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GOB Chemistry

Learn the toughest concepts covered in your GOB - General, Organic, and Biological Chemistry class with step-by-step video tutorials and practice problems.

Gases, Liquids and Solids

The Ideal Gas Law Derivations

The Ideal Gas Law Derivations are a convenient way to solve gas calculations involving 2 sets of the same variables. 

Ideal Gas Law Derivations

The Ideal Gas Law Derivations

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By rearranging the ideal gas law, we can derive new equations connected to pressure volume, moles and temperature. We're gonna say these derivations are required when we have variables with two sets of different values. So basically we'll be we'll be dealing with the question where the ideal gas laws in play and within the question they may give you two pressures and to temperatures or two volumes with two moles. That's when we have to do one of these types of derivations. So just remember, we're still utilizing the ideal gas law, which is changing it a bit when we're dealing with two pressures or two volumes, two moles or to temperatures within any given question. Now that we've seen this, let's go on to our example question in the next video.

The Ideal Gas Law Derivations Example 1

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in this example question. It says a sample of sulfur hexafluoride gas occupies 8.30 leaders at 202 degrees Celsius. Assuming that the pressure remains constant, what temperature degrees Celsius is needed to decrease the volume to 5. leaders. All right, so how do I know I'm dealing with an ideal gas derivation? Remember, we said that you're gonna have to derive a new formula any time off. Variable from the ideal gas law has two different values associated with it. If we look, we have two volumes and we have one temperature here and they're asking for a second temperature here. So we're dealing with two temperatures again. If you're dealing with two pressures, two volumes, two moles or to temperatures were dealing with an ideal gas derivation. So these are the steps we're gonna have to use to find her answer, begin by writing out the ideal gas law formula. So we're going to do that. We're gonna say PV equals N r. T. Now we're going to circle the variable in the ideal gas law formula that have two sets of different values. So we had again two volumes being discussed to temperatures being discussed. Next, we're going to cross out the variables in the ideal gas law formula that are not discussed or remaining the same. So they weren't discussing pressure because it's being held the same. They were discussing moles. Since they are constant, will have the same value, can also ignore it. Now we're gonna say algebraic Lee, move all the circled variables to the left side of the ideal gas law formula. So I need to move temperature to the other side, so I have to divide it out. So now my equation becomes the over tea at this point, realize you're going to have to make these circle variables equal to the second set of identical variables in order to derive a new formula. And this is important. If the temperatures involved is involved in the calculation, it must use the S I unit of Calvin's. All right, so what did that last line mean? Well, we have the over t here, which is great, but remember, we have two volumes and two temperatures, so we'll make this one V one and t one and they will equal the second set of volume and temperature. So we've just arrived. The formula we're gonna have to utilize in order to find our answer. So now what we do is to just bring down the numbers that we had. So if we look, we had 8.30 leaders, 5.25 leaders. Since this leader has said first, we're gonna say it's V one. Since this temperature said first, this is t one, they're asking for a second temperature. So this is t two. Since this is the second volume being discussed, this is V two. All right, so I'm just gonna bring this formula up here. So v one over t one equals V two over T to plug in our numbers. So 8.3 leaders for V one and then 5. leaders for V two. Remember? We just said that your temperature and Kelvin that your temperature has to be in Kelvin even though they want the answer in Celsius. When we're doing calculations, we first have to convert the temperature into Kelvin. So we have 202 degrees Celsius plus 2, 73 15. So it's gonna give us 4. 75 15. Kelvin and then t two is what we're looking for. We don't know what it is, so just solve for t two. We're gonna cross multiply these two, cross multiply these two. So when we do that, we're gonna have here 8.30 leaders times t two equals 4, 75 15 kelvin times 5. leaders the viable sides by 8.30 Leaders, leaders cancel out. And initially I'll have my temperature in Kelvin so t to initially equals 300.5 five. Kelvin, what we wanna we wanna answer in degree Celsius, So subtract out to 73.15. And when we do that, we're gonna get our degrees Celsius. So that comes out to when we work it out 17.40 degrees Celsius as our final answer.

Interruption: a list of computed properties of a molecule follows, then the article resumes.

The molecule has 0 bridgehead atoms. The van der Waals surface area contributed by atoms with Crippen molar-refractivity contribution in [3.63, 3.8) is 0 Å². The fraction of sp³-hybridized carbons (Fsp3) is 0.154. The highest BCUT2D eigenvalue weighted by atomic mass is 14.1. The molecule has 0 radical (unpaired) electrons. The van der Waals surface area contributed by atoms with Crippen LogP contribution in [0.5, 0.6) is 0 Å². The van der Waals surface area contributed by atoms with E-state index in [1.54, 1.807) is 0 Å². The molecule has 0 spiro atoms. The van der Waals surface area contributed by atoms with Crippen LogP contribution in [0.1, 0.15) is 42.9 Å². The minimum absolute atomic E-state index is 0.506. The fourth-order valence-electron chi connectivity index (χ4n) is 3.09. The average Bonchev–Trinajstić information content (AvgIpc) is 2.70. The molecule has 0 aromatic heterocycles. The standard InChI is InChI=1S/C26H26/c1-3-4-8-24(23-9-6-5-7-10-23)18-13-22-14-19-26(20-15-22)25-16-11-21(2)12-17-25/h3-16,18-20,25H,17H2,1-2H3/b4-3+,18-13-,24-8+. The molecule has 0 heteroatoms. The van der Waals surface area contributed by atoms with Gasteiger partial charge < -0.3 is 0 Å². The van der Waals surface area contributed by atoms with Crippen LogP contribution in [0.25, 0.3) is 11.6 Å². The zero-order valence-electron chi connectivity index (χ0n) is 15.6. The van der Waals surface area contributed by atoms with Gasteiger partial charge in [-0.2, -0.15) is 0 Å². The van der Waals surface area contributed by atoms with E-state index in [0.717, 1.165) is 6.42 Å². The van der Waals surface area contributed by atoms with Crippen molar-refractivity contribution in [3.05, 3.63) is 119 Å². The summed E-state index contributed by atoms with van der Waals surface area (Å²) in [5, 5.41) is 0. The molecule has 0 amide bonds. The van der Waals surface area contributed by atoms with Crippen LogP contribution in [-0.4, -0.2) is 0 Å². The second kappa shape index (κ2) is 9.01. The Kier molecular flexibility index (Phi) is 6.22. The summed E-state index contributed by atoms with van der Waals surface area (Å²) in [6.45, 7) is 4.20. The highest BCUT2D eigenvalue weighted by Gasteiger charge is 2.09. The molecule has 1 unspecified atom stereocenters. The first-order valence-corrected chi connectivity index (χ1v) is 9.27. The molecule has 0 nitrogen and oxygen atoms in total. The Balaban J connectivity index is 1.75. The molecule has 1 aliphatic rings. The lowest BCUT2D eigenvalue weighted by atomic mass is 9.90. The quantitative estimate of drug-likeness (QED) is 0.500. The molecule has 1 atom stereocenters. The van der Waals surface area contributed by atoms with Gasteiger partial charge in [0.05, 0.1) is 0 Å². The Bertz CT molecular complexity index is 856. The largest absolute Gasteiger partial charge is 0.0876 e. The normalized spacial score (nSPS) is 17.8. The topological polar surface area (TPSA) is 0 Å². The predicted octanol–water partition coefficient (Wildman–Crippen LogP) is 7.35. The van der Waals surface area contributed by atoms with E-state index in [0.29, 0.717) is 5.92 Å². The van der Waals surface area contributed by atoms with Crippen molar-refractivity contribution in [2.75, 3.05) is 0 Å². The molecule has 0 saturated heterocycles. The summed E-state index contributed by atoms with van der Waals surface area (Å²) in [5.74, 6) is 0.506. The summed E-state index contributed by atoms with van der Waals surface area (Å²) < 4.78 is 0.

A sample of nitrogen dioxide gas at 130 ºC and 315 torr occupies a volume of 500 mL. What will the gas pressure be if the volume is reduced to 320 mL at 130 ºC?


A cylinder with a movable piston contains 0.615 moles of gas and has a volume of 295 mL. What will its volume be if 0.103 moles of gas escaped?


On most spray cans it is advised to never expose them to fire. A spray can is used until all that remains is the propellant gas, which has a pressure of 1350 torr at 25 ºC. If the can is then thrown into a fire at 455 ºC, what will be the pressure (in torr) in the can?

a) 750 torr

b) 1800 torr

c) 2190 torr

d) 2850 torr

e) 3300 torr